Steamboat Springs The Routt County Board of Commissioners voted, 2-1, early Wednesday morning to grant a permit for Quicksilver Resources to drill a new well overlooking the Yampa River on Wolf Mountain west of Steamboat Springs.
Commissioner Diane Mitsch Bush dissented, saying the proposal did not conform with elements of the county master plan and zoning regulations.
“I cannot say with surety that this will not adversely affect public health,” Mitsch Bush said.
The company intends to begin drilling the first phase of the new well no later than April 4, then vacate the well pad and complete the bore hole to a depth of more than 7,000 feet in August.
As midnight approached Tuesday, the commissioners and representatives of Quicksilver Resources continued the laborious task of settling on the details of conditions of approvals for a second oil well on Wolf Mountain northeast of Hayden.
Entering the seventh hour of the public hearing, about 25 members of the audience remained in their seats in the courthouse for the discussion. The commissioners and their attorneys hashed out the wording of each of the 60 conditions with Quicksilver Senior Director of Community Affairs and Governmental Relations Steve Lindsey.
The negotiations took on a serious tone when Lindsey and the commissioners appeared to have reached an impasse about a condition of approval having to do with the commissioners’ strong desire to have well water testing conducted annually for the life of the special-use permit enabling the oil well.
Lindsey objected, saying the requirement of annually testing for the life of the permit went well beyond the voluntary program designed by the Colorado Oil and Gas Association his company had agreed to.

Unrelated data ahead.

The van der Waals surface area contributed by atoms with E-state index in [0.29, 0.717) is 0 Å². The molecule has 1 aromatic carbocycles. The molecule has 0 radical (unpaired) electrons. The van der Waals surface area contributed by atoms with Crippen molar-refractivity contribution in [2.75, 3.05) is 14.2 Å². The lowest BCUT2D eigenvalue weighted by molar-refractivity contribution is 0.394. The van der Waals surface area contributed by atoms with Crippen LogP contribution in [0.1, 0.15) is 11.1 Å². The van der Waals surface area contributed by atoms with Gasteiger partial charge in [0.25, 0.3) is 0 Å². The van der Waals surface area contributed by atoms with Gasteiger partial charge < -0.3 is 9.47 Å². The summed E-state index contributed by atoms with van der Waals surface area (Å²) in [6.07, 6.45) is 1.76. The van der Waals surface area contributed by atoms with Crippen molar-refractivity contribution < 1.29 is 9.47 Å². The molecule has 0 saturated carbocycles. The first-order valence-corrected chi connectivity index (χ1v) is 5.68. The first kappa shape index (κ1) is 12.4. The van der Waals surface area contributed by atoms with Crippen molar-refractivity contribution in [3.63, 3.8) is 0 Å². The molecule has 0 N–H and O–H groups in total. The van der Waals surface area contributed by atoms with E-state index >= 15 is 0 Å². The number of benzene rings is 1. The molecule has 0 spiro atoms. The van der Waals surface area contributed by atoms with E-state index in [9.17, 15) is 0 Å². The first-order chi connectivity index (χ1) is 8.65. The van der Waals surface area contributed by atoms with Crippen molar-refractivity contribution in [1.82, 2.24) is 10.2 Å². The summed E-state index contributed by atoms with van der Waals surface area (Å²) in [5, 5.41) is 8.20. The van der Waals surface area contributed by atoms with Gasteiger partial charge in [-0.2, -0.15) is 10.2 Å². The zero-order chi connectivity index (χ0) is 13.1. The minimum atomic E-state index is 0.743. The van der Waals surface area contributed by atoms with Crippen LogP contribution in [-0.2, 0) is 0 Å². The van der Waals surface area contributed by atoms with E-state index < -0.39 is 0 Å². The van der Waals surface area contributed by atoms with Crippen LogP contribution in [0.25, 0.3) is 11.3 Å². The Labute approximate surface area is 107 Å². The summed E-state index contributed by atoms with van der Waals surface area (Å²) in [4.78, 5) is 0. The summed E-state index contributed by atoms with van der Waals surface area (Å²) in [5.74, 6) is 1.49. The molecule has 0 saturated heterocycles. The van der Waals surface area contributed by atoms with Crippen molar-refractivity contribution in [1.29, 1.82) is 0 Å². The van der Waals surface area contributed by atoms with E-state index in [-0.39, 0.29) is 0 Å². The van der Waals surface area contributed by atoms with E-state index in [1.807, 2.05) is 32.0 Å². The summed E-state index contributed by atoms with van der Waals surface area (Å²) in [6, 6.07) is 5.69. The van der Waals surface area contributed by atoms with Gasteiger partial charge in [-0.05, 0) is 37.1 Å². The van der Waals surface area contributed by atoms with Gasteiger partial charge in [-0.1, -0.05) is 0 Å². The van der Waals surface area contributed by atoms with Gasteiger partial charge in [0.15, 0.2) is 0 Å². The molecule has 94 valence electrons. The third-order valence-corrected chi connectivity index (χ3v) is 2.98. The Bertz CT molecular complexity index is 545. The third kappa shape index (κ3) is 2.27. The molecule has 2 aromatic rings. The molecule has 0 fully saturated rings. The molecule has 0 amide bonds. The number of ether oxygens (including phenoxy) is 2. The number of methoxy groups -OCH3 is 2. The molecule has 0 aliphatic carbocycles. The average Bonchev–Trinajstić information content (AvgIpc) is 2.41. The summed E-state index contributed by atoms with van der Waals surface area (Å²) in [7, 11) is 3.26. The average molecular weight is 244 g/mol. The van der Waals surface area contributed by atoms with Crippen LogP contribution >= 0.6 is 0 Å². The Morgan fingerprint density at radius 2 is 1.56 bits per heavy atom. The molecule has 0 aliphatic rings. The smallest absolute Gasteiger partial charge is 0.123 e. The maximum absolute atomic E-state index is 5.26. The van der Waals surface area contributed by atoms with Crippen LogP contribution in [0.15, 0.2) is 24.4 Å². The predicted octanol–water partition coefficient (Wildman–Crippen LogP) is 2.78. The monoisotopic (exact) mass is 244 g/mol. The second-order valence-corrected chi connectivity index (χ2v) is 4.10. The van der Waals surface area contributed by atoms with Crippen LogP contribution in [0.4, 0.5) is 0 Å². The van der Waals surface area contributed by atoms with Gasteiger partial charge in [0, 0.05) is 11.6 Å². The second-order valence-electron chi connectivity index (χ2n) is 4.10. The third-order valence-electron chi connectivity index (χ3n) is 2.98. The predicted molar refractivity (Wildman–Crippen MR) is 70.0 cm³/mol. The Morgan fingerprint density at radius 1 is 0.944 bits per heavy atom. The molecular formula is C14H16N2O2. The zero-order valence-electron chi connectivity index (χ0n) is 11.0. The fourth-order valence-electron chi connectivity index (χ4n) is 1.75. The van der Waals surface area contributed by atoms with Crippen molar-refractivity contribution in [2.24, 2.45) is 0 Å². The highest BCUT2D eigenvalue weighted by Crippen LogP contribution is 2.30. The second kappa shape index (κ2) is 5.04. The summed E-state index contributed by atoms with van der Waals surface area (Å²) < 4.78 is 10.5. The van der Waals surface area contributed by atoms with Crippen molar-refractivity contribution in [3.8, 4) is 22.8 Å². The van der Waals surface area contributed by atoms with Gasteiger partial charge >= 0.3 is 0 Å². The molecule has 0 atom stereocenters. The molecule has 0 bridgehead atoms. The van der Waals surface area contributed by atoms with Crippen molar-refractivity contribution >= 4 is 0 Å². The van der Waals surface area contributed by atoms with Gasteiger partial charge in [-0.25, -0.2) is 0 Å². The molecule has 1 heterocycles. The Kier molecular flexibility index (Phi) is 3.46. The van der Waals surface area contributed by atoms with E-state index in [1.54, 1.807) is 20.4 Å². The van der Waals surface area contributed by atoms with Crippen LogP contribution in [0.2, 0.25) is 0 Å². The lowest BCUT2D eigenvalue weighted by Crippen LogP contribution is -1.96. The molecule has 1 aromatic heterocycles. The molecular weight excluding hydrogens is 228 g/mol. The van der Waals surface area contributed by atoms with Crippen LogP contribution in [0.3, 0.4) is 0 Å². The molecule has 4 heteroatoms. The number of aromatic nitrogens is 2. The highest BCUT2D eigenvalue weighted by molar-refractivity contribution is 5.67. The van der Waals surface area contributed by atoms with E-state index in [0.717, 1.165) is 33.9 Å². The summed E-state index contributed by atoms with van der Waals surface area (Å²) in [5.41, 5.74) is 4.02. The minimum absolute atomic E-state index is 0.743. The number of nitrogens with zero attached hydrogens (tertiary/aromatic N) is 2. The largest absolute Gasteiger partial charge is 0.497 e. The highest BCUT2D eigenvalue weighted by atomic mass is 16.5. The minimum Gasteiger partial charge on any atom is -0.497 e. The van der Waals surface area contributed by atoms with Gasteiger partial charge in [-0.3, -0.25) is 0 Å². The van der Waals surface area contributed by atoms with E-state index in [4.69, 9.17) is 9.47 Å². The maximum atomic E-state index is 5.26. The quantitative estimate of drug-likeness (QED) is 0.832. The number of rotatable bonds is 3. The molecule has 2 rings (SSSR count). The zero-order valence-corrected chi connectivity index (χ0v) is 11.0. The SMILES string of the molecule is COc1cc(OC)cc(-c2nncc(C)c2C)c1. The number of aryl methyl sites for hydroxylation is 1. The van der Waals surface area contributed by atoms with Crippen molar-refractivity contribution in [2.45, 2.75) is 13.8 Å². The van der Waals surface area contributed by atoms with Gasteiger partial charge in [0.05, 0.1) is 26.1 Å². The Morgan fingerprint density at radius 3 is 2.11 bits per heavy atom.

“You have to draw the line somewhere,” Lindsey said. “We’re saying for this instance, the voluntary baseline program is what we’re agreeing to. We think rewriting or tinkering with it could result in unintended consequences that have already been thought through from Colorado Oil and Gas Commission to the governor’s office to the attorney general’s office.”
Lindsey suggested a compromise, offering to conduct a baseline test on an existing water well down gradient from the oil drilling pad, then test it again after fracking operations were completed at the well, and a third time after five years had passed.
However, commissioners Mitsch Bush and Nancy Stahoviak would not relent.
Mitsch Bush observed that assuring that groundwater is protected from possible contamination from drilling and fracking was the highest priority of members of the public who have commented on the drilling permit application.
“I will argue for the foreseeable future that once or twice or three times isn’t enough” testing, Mitsch Bush said. “Keep monitoring to make sure the wells are OK. It will be done at least annually and will be continued through the life of the” special-use permit.
“This is where I’m going to draw a line in the sand,” Stahoviak said. “Unless sometime in the future there’s evidence presented to us that it’s really not needed.”
Lindsey then agreed to the condition but said he retained the right to challenge it at a future date.
“We’ll accept that as a condition of approval, reserving our rights to file a rebuttal regarding that requirement,” he said. “Based on a reservation of rights we’ll confer with counsel and the COGCC.”
Once that impasse had been resolved, Lindsey and the commissioners proceeded deliberately with the work of agreeing on the remaining details of the conditions of approval.
They talked about limiting the times of operation of trucks visiting the oil well, wildlife issues and methods of testing for volatile organic compounds escaping from drilling equipment.
To reach Tom Ross, call 970-871-4205 or email tross@SteamboatToday.com